Brooks Larkin’s retirement may go down as one of the more dramatic stories in USF athletics’ history.
The now-former USF offensive lineman announced his departure from both football and the Bulls specifically on Twitter on April 6, citing seemingly different reasons for each.
In his departure tweet, Larkin called USF offensive line coach, Matt Mattox, a “liar and a coward,” stating that Mattox “plays who he wants rather than the best player for the job.”
Larkin then called out USF football’s culture under Charlie Strong in a phone interview with The Oracle.
Larkin, however, didn’t necessarily have to quit football then and there. But it’s hard to argue with one of the reasons he mentioned in a tweet — Chronic Traumatic Encephalopathy, otherwise known as CTE.
Larkin’s reason might not be something most football fans like to hear, but also something most football fans should not be surprised by anymore. In Larkin’s own words, “increasing my risk of CTE is not worth it for me anymore.”
CTE is a degenerative brain disease commonly associated with repeated blows to the head. In a study released in 2017, 177 of 202 deceased football players whose brains were studied were found to have CTE.
Larkin’s concerns over CTE are certainly justified. Some of the more extreme cases include suicides by NFL greats such as Junior Seau and Dave Duerson.
But perhaps the most extreme case of a CTE-related suicide involves someone who was only slightly older than Larkin, 22, is today.
Former New England Patriots tight end Aaron Hernandez hanged himself in prison last year. After Hernandez’s suicide, researchers at Boston University found that he had stage three out of a possible four stages of CTE.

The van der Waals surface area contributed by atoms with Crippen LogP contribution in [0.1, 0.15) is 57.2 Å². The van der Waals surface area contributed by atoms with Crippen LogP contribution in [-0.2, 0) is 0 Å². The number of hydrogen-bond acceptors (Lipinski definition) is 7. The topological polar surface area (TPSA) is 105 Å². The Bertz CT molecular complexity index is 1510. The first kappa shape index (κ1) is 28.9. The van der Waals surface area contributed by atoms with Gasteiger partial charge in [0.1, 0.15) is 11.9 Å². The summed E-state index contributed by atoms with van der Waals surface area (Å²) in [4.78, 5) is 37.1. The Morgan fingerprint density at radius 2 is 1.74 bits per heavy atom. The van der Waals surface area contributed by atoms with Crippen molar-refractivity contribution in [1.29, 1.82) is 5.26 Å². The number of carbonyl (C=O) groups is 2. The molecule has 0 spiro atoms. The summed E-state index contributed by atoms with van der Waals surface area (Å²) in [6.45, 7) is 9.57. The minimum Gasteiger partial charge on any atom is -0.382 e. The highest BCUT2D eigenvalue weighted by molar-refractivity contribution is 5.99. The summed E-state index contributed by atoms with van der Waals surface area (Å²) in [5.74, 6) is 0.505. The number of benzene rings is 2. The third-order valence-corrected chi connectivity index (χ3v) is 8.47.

Hernandez, 27, had been in prison for the last five years of his life. He last played football for New England at age 23, one year older than Larkin is right now.
But even without the risk of homicidal behavior, the symptoms that come with CTE aren’t exactly fun.
Depression. Short-term memory loss. Cognitive impairment. Aggression.
Dementia-like symptoms are also commonly associated with CTE.
And for Brooks Larkin, what’s the point of putting yourself at a higher risk for any of that — especially if your game-time playing time after three full seasons is limited to seven career games in relief?
According to Larkin, Mattox promised a split of first-team reps with redshirt sophomore Michael Wiggs in competition for the starting center job.
But that never happened according to Larkin and when Larkin tried to discuss the issue with Mattox, Mattox never showed up.
“I actually heard Mattox’s voice in the hallway near his office,” Larkin told The Oracle. “He still never came in. I knew he was ignoring me. It just reassured me about everything I was doing.”
Maybe calling out coaches and teammates on Twitter isn’t the most professional-looking thing a player can do.
But if you’re banging your head repeatedly, day after day, and very likely crippling yourself at some point in the future, the least coaches could do is tell you your actual shot of making it semi-worth it.